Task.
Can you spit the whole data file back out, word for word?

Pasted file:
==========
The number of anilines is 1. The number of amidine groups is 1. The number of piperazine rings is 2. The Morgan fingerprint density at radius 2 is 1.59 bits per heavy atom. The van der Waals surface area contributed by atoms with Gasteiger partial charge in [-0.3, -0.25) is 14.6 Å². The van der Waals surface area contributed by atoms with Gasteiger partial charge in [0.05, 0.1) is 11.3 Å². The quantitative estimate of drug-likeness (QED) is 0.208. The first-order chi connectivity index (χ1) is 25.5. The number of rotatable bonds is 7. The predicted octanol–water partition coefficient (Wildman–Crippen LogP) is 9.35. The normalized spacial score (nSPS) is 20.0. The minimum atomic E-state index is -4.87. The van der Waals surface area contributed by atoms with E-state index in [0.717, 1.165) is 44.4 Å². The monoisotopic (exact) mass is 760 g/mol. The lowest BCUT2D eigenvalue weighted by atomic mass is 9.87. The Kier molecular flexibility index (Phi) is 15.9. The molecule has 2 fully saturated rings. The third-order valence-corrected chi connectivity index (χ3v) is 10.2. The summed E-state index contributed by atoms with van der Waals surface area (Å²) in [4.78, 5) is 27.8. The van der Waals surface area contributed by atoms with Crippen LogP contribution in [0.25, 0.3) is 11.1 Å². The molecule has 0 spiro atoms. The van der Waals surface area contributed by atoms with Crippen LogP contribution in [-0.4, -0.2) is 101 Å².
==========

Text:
The number of anilines is 1. The number of amidine groups is 1. The number of piperazine rings is 2. The Morgan fingerprint density at radius 2 is 1.59 bits per heavy atom. The van der Waals surface area contributed by atoms with Gasteiger partial charge in [-0.3, -0.25) is 14.6 Å². The van der Waals surface area contributed by atoms with Gasteiger partial charge in [0.05, 0.1) is 11.3 Å². The quantitative estimate of drug-likeness (QED) is 0.208. The first-order chi connectivity index (χ1) is 25.5. The number of rotatable bonds is 7. The predicted octanol–water partition coefficient (Wildman–Crippen LogP) is 9.35. The normalized spacial score (nSPS) is 20.0. The minimum atomic E-state index is -4.87. The van der Waals surface area contributed by atoms with E-state index in [0.717, 1.165) is 44.4 Å². The monoisotopic (exact) mass is 760 g/mol. The lowest BCUT2D eigenvalue weighted by atomic mass is 9.87. The Kier molecular flexibility index (Phi) is 15.9. The molecule has 2 fully saturated rings. The third-order valence-corrected chi connectivity index (χ3v) is 10.2. The summed E-state index contributed by atoms with van der Waals surface area (Å²) in [4.78, 5) is 27.8. The van der Waals surface area contributed by atoms with Crippen LogP contribution in [0.25, 0.3) is 11.1 Å². The molecule has 0 spiro atoms. The van der Waals surface area contributed by atoms with Crippen LogP contribution in [-0.4, -0.2) is 101 Å².